With this in mind, US Secretary of State Rex Tillerson, on his first trip to Asia, made it clear that “the policy of strategic patience has ended,” referring to the Obama Administration’s notion that Pyongyang can be contained, even if it cannot be prevented from becoming a nuclear power. He stressed, quite correctly, that punishing South Korea for deploying the US anti-missile system “is not the way for a regional power to help resolve what is a serious threat to everyone,” and that Beijing should instead “address the threat that makes THAAD necessary.” The White House has a number of options, and for now it seems unprepared to take any of them off the table. But for the next man in the Blue House, the presidential residence in Seoul, the alternatives will be much more limited.

It is, of course, still an open question who will win the elections. For now, the clear front-runner and favorite is Moon Jae-in, a former leader of the opposition Minjoo party who ran and lost against Ms. Park and her conservative Saenuri party in 2012. Public opinion polls give him an approval rating in the neighborhood of 33%, which is more than 15 percentage points ahead of the next-most popular candidate, Ahn Hee-jung. At home, Mr. Moon has pledged to push for a supplemental budget, if elected, to crank up the sluggish economy. Internationally, his instincts appear to point him in the direction of being cooler on his country’s alliance with America and more interested in the old “sunshine” policy, which favors making nice with North Korea in the hope that this will help moderate Pyongyang’s aggressiveness.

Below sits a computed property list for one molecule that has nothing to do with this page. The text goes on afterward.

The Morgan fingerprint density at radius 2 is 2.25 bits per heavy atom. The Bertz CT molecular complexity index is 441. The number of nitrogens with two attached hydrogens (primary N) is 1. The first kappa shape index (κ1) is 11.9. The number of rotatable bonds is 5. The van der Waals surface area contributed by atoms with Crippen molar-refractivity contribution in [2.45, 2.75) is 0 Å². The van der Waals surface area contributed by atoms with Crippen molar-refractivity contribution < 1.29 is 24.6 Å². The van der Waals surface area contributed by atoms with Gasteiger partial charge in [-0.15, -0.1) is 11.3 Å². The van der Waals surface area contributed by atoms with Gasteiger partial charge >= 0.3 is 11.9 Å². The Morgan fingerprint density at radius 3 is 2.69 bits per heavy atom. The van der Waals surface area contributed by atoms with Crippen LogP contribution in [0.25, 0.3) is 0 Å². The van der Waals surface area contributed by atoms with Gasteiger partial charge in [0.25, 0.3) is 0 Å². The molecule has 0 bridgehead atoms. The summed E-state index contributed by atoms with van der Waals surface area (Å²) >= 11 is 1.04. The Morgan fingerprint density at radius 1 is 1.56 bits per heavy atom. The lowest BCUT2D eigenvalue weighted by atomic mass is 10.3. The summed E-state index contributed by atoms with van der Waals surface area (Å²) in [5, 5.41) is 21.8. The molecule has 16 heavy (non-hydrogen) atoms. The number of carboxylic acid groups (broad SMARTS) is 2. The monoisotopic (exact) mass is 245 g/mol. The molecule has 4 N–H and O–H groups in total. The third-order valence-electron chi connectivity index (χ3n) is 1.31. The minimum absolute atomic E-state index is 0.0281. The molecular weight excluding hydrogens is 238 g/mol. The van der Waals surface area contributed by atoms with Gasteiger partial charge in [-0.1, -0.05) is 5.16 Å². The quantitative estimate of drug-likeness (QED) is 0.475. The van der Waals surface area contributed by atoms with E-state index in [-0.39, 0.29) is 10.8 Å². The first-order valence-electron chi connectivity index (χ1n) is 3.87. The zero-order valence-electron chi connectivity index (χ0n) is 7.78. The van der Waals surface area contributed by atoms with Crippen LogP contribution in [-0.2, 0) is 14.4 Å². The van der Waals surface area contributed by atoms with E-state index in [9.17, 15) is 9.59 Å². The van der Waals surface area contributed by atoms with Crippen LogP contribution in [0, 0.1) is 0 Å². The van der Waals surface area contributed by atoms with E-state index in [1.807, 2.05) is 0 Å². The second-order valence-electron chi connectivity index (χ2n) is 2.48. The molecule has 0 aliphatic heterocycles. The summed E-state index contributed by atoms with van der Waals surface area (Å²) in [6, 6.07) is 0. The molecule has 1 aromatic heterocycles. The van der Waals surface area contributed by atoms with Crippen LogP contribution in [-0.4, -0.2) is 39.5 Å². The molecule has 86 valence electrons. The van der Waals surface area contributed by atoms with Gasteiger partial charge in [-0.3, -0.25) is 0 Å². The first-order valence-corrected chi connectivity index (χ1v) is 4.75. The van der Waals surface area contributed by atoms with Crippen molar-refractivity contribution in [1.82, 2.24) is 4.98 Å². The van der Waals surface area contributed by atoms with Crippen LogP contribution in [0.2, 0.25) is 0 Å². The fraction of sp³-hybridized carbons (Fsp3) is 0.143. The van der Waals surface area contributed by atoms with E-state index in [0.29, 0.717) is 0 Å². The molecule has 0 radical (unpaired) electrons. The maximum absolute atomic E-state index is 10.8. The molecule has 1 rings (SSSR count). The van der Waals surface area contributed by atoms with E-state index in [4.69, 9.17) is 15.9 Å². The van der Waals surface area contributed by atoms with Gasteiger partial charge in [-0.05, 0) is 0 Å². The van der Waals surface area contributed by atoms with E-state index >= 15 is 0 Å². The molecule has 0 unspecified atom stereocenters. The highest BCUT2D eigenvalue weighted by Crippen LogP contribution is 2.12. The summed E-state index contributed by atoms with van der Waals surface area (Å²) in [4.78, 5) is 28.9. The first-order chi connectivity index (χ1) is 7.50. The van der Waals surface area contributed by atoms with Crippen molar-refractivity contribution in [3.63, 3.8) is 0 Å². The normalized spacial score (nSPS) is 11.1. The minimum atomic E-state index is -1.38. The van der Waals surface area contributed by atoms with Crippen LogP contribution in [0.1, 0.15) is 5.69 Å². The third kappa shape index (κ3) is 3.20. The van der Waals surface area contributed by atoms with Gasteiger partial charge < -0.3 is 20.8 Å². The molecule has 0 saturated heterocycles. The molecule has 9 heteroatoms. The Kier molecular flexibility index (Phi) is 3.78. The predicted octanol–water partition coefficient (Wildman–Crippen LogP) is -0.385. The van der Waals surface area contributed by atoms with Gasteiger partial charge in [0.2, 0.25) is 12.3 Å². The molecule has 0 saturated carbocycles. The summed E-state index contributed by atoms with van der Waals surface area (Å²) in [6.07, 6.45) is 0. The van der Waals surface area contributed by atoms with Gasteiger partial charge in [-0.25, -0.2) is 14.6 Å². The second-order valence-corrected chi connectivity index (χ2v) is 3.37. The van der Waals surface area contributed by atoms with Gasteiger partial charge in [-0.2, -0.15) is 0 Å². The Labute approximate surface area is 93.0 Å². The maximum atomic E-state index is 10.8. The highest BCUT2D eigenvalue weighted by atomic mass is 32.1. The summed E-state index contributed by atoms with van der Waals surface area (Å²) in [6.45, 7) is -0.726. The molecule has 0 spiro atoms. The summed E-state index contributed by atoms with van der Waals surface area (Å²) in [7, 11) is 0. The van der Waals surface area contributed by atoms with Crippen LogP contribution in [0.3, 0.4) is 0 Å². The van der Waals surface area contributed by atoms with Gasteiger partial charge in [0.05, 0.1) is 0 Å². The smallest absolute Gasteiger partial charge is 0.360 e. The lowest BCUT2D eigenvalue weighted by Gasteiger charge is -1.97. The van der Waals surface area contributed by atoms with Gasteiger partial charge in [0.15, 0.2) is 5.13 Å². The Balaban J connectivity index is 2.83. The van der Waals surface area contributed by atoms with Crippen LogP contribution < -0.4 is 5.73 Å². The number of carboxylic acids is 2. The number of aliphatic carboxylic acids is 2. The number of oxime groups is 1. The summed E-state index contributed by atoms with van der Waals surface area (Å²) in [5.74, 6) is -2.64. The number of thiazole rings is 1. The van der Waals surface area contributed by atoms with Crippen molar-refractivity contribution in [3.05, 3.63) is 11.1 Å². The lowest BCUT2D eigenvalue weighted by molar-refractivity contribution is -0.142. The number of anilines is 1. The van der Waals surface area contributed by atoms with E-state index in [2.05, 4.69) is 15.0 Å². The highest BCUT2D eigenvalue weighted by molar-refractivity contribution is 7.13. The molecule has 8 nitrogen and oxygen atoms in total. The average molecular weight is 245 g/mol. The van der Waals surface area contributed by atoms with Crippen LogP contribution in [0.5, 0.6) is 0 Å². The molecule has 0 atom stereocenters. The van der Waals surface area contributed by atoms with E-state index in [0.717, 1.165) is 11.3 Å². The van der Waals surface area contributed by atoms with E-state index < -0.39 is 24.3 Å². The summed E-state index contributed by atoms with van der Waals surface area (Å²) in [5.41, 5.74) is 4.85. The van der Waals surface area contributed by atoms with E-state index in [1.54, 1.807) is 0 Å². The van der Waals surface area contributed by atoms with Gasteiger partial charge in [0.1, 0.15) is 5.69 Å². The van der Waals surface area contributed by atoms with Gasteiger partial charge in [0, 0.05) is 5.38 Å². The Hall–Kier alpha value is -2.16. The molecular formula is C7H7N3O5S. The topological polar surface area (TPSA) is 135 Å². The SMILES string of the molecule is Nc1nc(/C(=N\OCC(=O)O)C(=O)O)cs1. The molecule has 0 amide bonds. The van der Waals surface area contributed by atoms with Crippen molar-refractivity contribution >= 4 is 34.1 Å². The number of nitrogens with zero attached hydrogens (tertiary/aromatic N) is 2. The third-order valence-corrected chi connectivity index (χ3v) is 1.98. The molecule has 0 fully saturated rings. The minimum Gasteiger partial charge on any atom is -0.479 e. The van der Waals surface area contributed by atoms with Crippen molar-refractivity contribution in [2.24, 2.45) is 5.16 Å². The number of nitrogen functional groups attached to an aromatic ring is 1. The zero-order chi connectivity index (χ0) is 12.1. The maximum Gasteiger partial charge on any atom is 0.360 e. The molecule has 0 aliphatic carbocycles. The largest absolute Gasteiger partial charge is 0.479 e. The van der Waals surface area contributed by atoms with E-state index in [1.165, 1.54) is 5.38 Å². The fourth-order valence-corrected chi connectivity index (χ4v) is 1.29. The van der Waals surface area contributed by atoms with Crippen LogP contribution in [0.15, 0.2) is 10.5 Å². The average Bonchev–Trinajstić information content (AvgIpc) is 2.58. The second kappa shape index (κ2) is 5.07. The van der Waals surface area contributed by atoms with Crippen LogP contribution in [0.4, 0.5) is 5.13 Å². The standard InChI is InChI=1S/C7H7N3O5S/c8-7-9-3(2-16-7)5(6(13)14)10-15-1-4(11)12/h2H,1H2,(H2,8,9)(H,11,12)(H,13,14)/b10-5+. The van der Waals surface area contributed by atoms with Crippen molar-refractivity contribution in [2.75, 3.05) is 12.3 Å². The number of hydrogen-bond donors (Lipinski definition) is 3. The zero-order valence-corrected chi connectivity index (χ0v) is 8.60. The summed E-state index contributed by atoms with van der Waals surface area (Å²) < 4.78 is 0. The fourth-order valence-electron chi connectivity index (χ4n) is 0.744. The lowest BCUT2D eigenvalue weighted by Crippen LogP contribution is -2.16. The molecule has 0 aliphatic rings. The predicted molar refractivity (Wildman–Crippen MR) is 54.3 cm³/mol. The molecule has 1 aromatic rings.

A realistic assessment of the situation hardly supports the pacifist view and the conclusion that Seoul should resist deployment of the THAAD system. Besides, the next South Korean government, whatever its stripes, cannot afford to alienate the Trump Administration when Washington remains the guarantor of its security and the US is even more important to the economy than China. Korea has a bilateral trade agreement with the US, known as KORUS FTA, which involves an estimated 362 million consumers on both sides. It not only eliminates 95% of each nation’s tariffs on goods but also has created new protections for multinational financial services and other firms. Last year, the US exported USD 42.266 billion worth of merchandise to Korea and accepted USD 69.932 billion in imports from there, giving Seoul a trade surplus of USD 27.666 billion.

In short, the incoming Korean President will have some difficult decisions to make and the same will be true for the Trump team, as the tension clawing at the Korean Peninsula is much more likely to get worse than to improve. Korea does not want to alienate the US, but fears increasing retribution from China. The US does not want to alienate Beijing, especially amid heightened tensions over the South China Sea, but it has lost faith with Pres. Xi Jinping and his ability and/or willingness to get tough with Pyongyang. The Trump Administration reportedly is considering increasing financial penalties on Chinese companies in response to growing evidence of their support for North Korea’s weapons programs. This undoubtedly would risk retaliation from Beijing. And behind the scenes South Korea is said to be in the process of creating a highly-trained hit squad, modeled on special forces operations in the US, with the mission to “eliminate” Kim Jong Un and his top military commanders in the event of war…. With all options being on the table, this is a hot spot that will continue to warrant close watching.

Global Perspectives by Dr. Hans Belcsak